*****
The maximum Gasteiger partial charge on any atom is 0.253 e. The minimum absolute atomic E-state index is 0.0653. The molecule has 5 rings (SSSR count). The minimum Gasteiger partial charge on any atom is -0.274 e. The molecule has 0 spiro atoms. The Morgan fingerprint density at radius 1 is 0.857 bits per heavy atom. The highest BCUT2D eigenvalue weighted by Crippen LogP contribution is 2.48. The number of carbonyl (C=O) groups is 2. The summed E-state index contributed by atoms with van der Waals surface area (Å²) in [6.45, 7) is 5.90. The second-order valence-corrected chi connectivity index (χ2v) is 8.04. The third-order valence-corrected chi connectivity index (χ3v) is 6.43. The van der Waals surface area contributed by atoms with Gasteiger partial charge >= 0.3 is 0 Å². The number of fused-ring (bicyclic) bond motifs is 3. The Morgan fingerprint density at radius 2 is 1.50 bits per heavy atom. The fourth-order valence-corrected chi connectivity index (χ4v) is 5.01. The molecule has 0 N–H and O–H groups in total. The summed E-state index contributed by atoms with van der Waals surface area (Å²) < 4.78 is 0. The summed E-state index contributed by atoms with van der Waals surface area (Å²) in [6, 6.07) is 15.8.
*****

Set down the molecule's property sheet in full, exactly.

The maximum Gasteiger partial charge on any atom is 0.253 e. The minimum absolute atomic E-state index is 0.0653. The molecule has 5 rings (SSSR count). The minimum Gasteiger partial charge on any atom is -0.274 e. The molecule has 0 spiro atoms. The Morgan fingerprint density at radius 1 is 0.857 bits per heavy atom. The highest BCUT2D eigenvalue weighted by Crippen LogP contribution is 2.48. The number of carbonyl (C=O) groups is 2. The summed E-state index contributed by atoms with van der Waals surface area (Å²) in [6.45, 7) is 5.90. The second-order valence-corrected chi connectivity index (χ2v) is 8.04. The third-order valence-corrected chi connectivity index (χ3v) is 6.43. The van der Waals surface area contributed by atoms with Gasteiger partial charge >= 0.3 is 0 Å². The number of fused-ring (bicyclic) bond motifs is 3. The Morgan fingerprint density at radius 2 is 1.50 bits per heavy atom. The fourth-order valence-corrected chi connectivity index (χ4v) is 5.01. The molecule has 0 N–H and O–H groups in total. The summed E-state index contributed by atoms with van der Waals surface area (Å²) < 4.78 is 0. The summed E-state index contributed by atoms with van der Waals surface area (Å²) in [6, 6.07) is 15.8.